August 2016
Volume 16, Issue 12
Open Access
Vision Sciences Society Annual Meeting Abstract  |   September 2016
Investigating the persistence of location probability learning in different reference frames
Author Affiliations
  • Douglas Addleman
    Department of Psychology, University of Minnesota, Twin Cities
  • Yuhong Jiang
    Department of Psychology, University of Minnesota, Twin Cities
Journal of Vision September 2016, Vol.16, 893. doi:10.1167/16.12.893
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      Douglas Addleman, Yuhong Jiang; Investigating the persistence of location probability learning in different reference frames. Journal of Vision 2016;16(12):893. doi: 10.1167/16.12.893.

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      © ARVO (1962-2015); The Authors (2016-present)

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Abstract

Recent studies show that visual search tasks in which targets occur more frequently in certain spatial regions result in improved task accuracy for more probable locations. This advantage emerges rapidly and extinguishes slowly when the target's location distribution becomes random. Here, we investigate the reference frame in which the frequently attended target locations are encoded. We changed the fixation position or the location of search items relative to fixation after participants learned to prioritize a high-probability location. Two hypotheses might explain how learning transfers: (1) spatiotopically, where the same screen location relative to the other items [DA1] is preferred regardless of fixation, or (2) retinotopically, where the same location relative to fixation is preferred. Our participants viewed four items in a diamond configuration, identifying the color of a target T among 3 distractor Ls presented briefly (160ms). Training locations were in one visual quadrant (e.g., the upper-left). One of the four locations contained the target more frequently (50%) than any of the other locations (17%). Participants in an initial experiment developed an accuracy advantage for the high-probability location in training that persisted through 10 blocks of testing in which the target was distributed equally between the four locations. In Experiment 2, the fixation point shifted after training to the center of the diamond configuration. In Experiment 3, the fixation point remained in the center of the screen during testing, but the diamond configuration was shifted to center around the fixation point. We examined whether the learned attentional preference remained in the same screen location or the same retinal location as the previously high-probability target location. Results showed no persistence in either the spatiotopic or retinotopic location. The alignment of spatiotopic and retinotopic reference frames may be important for the persistence of learned attentional biases.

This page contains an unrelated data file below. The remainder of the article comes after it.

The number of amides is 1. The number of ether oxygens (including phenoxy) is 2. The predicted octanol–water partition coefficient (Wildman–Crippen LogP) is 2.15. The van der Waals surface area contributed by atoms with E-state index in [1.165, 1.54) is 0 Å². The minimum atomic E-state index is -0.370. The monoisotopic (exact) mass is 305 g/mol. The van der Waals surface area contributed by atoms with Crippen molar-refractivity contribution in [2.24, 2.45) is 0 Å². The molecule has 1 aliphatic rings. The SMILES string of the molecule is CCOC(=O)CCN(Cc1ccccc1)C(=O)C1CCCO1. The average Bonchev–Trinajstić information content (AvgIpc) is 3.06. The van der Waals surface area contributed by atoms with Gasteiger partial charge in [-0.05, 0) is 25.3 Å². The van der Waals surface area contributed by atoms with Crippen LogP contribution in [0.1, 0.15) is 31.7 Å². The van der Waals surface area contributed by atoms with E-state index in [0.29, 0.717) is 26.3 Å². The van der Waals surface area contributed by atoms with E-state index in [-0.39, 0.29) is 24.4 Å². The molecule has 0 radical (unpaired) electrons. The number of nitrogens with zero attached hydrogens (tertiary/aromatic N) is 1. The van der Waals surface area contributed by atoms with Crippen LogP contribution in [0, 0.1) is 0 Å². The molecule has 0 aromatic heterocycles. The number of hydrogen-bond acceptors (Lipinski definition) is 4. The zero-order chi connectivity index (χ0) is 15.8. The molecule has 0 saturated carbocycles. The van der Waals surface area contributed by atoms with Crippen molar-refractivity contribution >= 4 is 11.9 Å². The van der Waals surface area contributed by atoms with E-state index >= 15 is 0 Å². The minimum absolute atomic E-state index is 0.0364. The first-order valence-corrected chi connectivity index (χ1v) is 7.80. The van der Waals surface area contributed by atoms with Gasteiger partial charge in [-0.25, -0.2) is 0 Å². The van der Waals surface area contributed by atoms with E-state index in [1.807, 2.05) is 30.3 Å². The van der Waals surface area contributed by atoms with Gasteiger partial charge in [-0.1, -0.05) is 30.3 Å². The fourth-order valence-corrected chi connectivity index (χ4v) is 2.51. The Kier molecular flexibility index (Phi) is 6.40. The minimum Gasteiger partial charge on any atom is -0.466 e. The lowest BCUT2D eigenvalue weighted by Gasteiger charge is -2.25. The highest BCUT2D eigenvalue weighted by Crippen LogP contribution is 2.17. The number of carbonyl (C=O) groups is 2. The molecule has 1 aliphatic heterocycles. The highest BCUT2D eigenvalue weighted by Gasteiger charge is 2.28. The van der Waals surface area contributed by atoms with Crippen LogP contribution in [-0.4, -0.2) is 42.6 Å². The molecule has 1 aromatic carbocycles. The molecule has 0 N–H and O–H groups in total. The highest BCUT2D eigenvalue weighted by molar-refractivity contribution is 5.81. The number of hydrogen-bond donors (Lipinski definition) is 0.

Meeting abstract presented at VSS 2016

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